pistol-training.com Blog Archive Do 8217 s and Don 8217 ts of the 8220 Correction Target 8221

Yes, the targets do work two-handed, but its value is somewhat diminished and the support hand does put another set of variables into the equation.

If anybody breaks in between now and then, I'll just have to aim for their left shoulder.
:lol: That's awesome. :lol:

OK, in all seriousness, Chris Cerino, another of my favorite local instructors, put up this excellent article a couple of years ago:

TRAINING TIPS Need a sight adjustment Think again - TheGunMag - The Official Gun Magazine of the Second Amendment FoundationTheGunMag 8211 The Official Gun Magazine of the Second Amendment Foundation

^ Don't pursue a hardware fix to a software problem. :wink:

However, at the same time, that really does mean that you have to be sure that your gun is actually shooting POA/POI: and the only way to do that is to take - as much as possible - the human aspect out of play. Shoot the gun benched or bagged. Let a known-quantity good shooter shoot the gun benched/bagged. Put the gun in a rest. Actually make sure that gun is mechanically doing what it's supposed to do, before you start chasing things.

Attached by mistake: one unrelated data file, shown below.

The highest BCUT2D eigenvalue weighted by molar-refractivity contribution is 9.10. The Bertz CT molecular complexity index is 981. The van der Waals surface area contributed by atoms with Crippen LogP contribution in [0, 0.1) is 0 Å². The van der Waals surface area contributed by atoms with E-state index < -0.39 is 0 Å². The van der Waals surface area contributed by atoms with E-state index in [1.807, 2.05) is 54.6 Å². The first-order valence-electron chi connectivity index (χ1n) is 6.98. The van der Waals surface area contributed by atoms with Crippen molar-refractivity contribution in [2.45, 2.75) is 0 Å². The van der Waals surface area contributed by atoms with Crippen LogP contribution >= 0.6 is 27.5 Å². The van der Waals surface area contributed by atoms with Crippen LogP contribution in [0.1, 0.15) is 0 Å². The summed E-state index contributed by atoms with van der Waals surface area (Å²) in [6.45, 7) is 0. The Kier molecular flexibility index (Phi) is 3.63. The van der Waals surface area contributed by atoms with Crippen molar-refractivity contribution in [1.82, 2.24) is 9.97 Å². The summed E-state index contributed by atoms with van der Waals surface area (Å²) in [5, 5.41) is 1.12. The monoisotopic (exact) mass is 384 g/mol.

Yes, it's more than likely that you're to blame rather than that the sights are off. But if you're a relatively experienced pistol shooter and have put in honest time on the gun already and are still having problems, this should be a first-line troubleshooting measure.
 

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Ironically, I shoot right on target with an XD(M) .45 & I've never touched the adjustable sights. Used to be that I would always miss low with my shots, even from the "mighty" 9mm. It drove me nuts, so I've been there. I tried to blamed the gun, but that got harder & harder as one gun after another did it.